Q. My roses are not what they should be. Not sure why but here is what I think. The plants we buy are not the same quality purchased 10 years ago, no matter the cost. The alkaline water has destroyed the soil and I am not using enough soil sulfur.
A. I do not agree. Rose producers, such as Weeks Roses, ship good quality roses when they leave their production facility. What happens to the roses after they leave their facility has some impact on the quality of the rose that you can purchase.
First is the shipper. If the shipper is a good one, they can arrive in the nursery in good condition. Damage to plants can occur in shipping.
Secondly are plant brokers. Sometimes plant materials are handled by so-called “middlemen”, typically called plant brokers. Sometimes the brokers ship directly from the producers. Sometimes plant brokers have their own facilities and hold plant materials for a period of time. Damage can occur during plant brokerage.
Finally the retail outlet may mishandle the plant materials in the nursery prior to sale. Shopping at mass merchandisers or those companies which offer the lowest possible price will affect the quality of the plant. They shop around for the best possible deal they can get. This can mean the plants that have been held for quite a while because they could not be sold.
Anytime you hold plant materials for long periods of time the quality of those plants would be affected. Count on it. This is why the producer can start with high quality material and end up with a garbage with their name on it at a retail outlet six months later.
There is definitely a difference in quality among producers of roses. But all these other factors will affect the quality of the product available to you. To avoid this as much as possible, do your rose shopping when shipments of roses first come in to the store. Minimize the time they stay at a retail outlet. Buy roses from a reputable grower such as Weeks Roses. I know at least one nursery in Las Vegas carried Weeks Roses this past spring. They probably had trouble selling them, particularly in this economy because they cost more.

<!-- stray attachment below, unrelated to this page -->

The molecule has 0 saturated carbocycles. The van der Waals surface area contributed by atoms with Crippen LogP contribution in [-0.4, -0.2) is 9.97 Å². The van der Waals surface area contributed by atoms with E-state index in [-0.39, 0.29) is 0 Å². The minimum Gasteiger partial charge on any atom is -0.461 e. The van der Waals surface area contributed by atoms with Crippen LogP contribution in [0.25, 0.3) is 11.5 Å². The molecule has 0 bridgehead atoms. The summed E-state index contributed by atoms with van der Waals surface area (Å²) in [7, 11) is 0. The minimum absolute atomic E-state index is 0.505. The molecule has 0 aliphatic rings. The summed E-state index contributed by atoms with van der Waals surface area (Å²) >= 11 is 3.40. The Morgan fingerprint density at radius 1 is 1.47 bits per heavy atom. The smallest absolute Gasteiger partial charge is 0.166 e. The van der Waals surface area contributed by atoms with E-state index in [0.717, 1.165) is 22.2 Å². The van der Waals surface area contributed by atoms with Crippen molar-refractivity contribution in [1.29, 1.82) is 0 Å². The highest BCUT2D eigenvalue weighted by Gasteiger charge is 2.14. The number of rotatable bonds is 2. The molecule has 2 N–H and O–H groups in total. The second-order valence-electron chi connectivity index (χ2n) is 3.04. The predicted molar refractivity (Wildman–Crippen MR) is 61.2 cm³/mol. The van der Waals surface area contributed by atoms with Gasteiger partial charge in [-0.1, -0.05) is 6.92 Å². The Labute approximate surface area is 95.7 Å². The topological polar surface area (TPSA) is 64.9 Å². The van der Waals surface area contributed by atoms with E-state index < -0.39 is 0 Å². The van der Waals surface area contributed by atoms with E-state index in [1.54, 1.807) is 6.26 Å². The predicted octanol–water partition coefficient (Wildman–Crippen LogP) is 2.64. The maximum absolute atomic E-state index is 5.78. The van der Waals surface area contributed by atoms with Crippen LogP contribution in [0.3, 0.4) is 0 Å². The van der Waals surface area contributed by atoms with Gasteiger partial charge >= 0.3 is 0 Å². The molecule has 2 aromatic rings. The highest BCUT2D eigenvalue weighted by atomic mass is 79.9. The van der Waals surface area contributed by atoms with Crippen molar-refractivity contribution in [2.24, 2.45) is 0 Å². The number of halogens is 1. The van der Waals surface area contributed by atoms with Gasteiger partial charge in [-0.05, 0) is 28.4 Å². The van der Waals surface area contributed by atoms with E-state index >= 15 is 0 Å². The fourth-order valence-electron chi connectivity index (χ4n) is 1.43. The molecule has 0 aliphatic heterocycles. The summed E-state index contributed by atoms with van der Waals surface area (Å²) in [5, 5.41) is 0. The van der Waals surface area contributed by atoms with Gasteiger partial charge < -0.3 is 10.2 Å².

Lastly, buy varieties of roses that do well in our desert climate. I have attached a list of roses that do well here for you to look at. I also posted this list on my blog.
Roses for Hot Dry Climates
Roses for Hot Dry Climates
The alkaline water does not destroy the soil. Water high in sodium can damage soil structure, be toxic to plants and cause serious growing problems. Unless you are using softened water from your water softener, local water used for irrigation should not be a problem.
The five tenets for growing roses successfully in the desert include: start with good quality plant material; choose the right microclimate in your landscape; amend your garden soil at the time of planting; cover the soil with wood mulch after planting; and use appropriate management which includes irrigation, fertilizer applications, pest control and pruning.